DANVILLE, Va.— Plant operator Steven Johns never counted himself a big sports fan, so he didn’t mind working a 6 p.m. to 6 a.m. shift on Super Bowl Sunday last year at the city’s water treatment plant.
But Johns did mind it when he arrived that cold Feb. 2 to find the water plant’s computer system on the fritz. He called his supervisor to help get it back online and learned something else that concerned him.
“He told me they’d called from Eden and informed him that they had a coal ash spill,” Johns said. “Right then, I started paying closer attention to my turbidity and my chlorine.”
Turbidity is a measure of the amount of tiny particles clouding the water, usually an indicator of dirt likely containing bacteria and other disease carriers. Municipal water plants use chlorine as a disinfectant.
Johns didn’t know it then, but he faced a night-long battle of wits with the river flowing just 100 yards from his lab. A blue-gray plume of coal ash from the North Carolina plant, traveling a few miles an hour, had started its journey sometime earlier that day and already had crossed the state line.
“The first two checks, everything looked normal — 7:30, then 8:30 — all pretty good,” he said of the reading on his lab’s turbidity meter, positioned next to a tub with about a dozen spigots that each tapped water from a different stage in the purification process.
Checking samples of untreated water early that evening, the machine showed an “8” on a scale that went well into the hundreds. When the reading hits the “40” range, the water is visibly dingy.
“At 9:30, it went from an 8 to maybe 15, up some, but still not bad. After that, it really started taking off.”
Johns, who only a month earlier had been promoted to lead plant operator, followed standard protocol as the turbidity reading soared past 100, 200, 300, 400 and into the 420s.
Working at the computer, he kept increasing the dosage of aluminum sulfate going into the water. Better known as “alum,” it increases the tendency for the small dirt particles to form clumps that are much easier to screen out.
Then he also increased alkaline lime going into the water to neutralize the other additives.
The result should have been clear water, but the readings on his turbidity meter kept climbing.
Johns kept doing tests on the water all night. What puzzled him most, the water at the end of the treatment process was coming out fine — with little turbidity, even though samples of raw water from the river and samples of water in earlier stages of treatment continued to register high turbidity.
Finally, he did a series of “jar tests” in which he drew samples of raw water, then fed different levels of alum into each to find the right amount to add.
The tests showed that despite the water’s cloudy appearance, Johns had been feeding way too much alum and other additives into the water.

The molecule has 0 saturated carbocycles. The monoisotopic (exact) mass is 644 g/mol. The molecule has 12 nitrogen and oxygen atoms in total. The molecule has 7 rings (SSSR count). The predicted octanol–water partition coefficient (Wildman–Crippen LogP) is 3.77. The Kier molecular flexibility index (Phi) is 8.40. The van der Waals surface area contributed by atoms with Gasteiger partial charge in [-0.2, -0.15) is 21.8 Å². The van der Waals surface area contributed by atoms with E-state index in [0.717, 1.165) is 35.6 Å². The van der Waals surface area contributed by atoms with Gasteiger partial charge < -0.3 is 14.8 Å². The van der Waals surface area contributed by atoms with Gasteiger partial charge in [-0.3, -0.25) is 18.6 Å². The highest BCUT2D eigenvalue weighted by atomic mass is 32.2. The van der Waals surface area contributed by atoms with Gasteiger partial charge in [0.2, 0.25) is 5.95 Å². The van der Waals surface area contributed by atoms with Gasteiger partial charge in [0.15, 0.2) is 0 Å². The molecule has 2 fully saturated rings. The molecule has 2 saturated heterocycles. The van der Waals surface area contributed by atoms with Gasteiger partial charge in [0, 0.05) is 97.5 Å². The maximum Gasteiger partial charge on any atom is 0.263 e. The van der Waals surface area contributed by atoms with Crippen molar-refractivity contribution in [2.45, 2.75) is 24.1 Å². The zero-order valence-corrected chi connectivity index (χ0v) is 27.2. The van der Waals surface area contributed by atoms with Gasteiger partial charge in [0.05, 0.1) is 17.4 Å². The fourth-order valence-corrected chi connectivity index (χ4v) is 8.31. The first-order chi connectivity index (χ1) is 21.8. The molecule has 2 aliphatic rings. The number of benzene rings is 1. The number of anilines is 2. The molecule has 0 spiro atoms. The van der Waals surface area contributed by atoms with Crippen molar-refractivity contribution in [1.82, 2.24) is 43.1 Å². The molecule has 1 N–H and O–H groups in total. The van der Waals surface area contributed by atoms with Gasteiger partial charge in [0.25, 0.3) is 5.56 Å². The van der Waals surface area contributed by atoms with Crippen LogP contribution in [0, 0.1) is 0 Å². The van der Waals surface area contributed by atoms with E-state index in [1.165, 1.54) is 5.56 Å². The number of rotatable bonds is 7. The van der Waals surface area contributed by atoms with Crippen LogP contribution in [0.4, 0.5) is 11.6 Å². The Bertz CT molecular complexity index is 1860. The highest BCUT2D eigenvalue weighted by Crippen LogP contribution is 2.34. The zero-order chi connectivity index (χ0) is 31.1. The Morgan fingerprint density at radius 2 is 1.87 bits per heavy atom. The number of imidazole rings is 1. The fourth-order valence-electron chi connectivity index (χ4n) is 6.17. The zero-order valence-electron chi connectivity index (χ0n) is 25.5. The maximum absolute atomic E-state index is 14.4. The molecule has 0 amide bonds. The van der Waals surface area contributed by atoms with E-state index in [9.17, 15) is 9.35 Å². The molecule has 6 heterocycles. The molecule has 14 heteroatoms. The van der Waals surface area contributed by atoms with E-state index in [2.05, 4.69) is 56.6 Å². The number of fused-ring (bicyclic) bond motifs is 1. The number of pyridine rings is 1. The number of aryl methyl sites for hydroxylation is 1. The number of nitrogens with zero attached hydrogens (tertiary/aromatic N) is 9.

“That’s what really threw me off. I was looking at the turbidity and asking, ‘How in the world is it that I’m overfeeding?’ ” Johns said.
The coal ash wasn’t dirt, and the alum simply had no effect on it.
“Once I cut the alum back, it began to stabilize. So I knew I was on the right track,” he said.
Now Johns really was puzzled. Despite the uncontrolled turbidity as water laced with coal ash came in from the river and as it moved through the early stages of treatment, that same water was coming out the other end of the plant clean, clear and drinkable.
Later, he and other water-plant personnel would figure it out. The coal ash was making the water cloudy and undrinkable right up to the last phase of filtration. That’s where it had been screened out and collected neatly atop the plant’s filter beds that were made, ironically enough, partly of anthracite coal.
“So it just gave us an extra bed on the filters to help them do their job,” said Mike Anglin, another plant operator.
Even so, Danville officials did not want to accept that verdict until it was confirmed by an independent laboratory.
Barry Dunkley, the director of Danville’s water and sewage treatment, remembers the uncertainty he felt those first few days after the spill. It nudged him every time he drove across the bridge on his way to work and saw the Dan River running dark with coal ash.
“It was noticeably gray,” Dunkley said. “It scared me: Are we really removing that?”
Fortunately, the city had a two-day supply of stored water, treated before the spill. That gave Dunkley time to await the verdict from an outside testing lab, which found no evidence of contamination in any of the post-spill samples, Dunkley said.
So the coal ash came to rest atop the filters of coal, the substance it used to be before it was pulverized and burned to produce electricity in the now-closed steam station about 25 miles upstream. And its only effect on the water plant was to boost the filters’ efficiencies.
Still, coal ash wasn’t supposed to be there, and Duke Energy contractors ultimately removed it from the plant and buried it in a landfill, back across the state line in Person County.
The spill did have one negative effect on Danville’s water system, Dunkley said: a lingering fear among some of its customers.
Immediately after the spill, sales of bottled water spiked citywide. And some residents still won’t drink city water, refusing to accept a continuing series of test results showing it to be problem-free, Dunkley said.
“I think some of our customers still doubt that,” he said. “I can’t convince them that it’s perfectly safe and that bottled water doesn’t have to meet the same testing as our tap water.”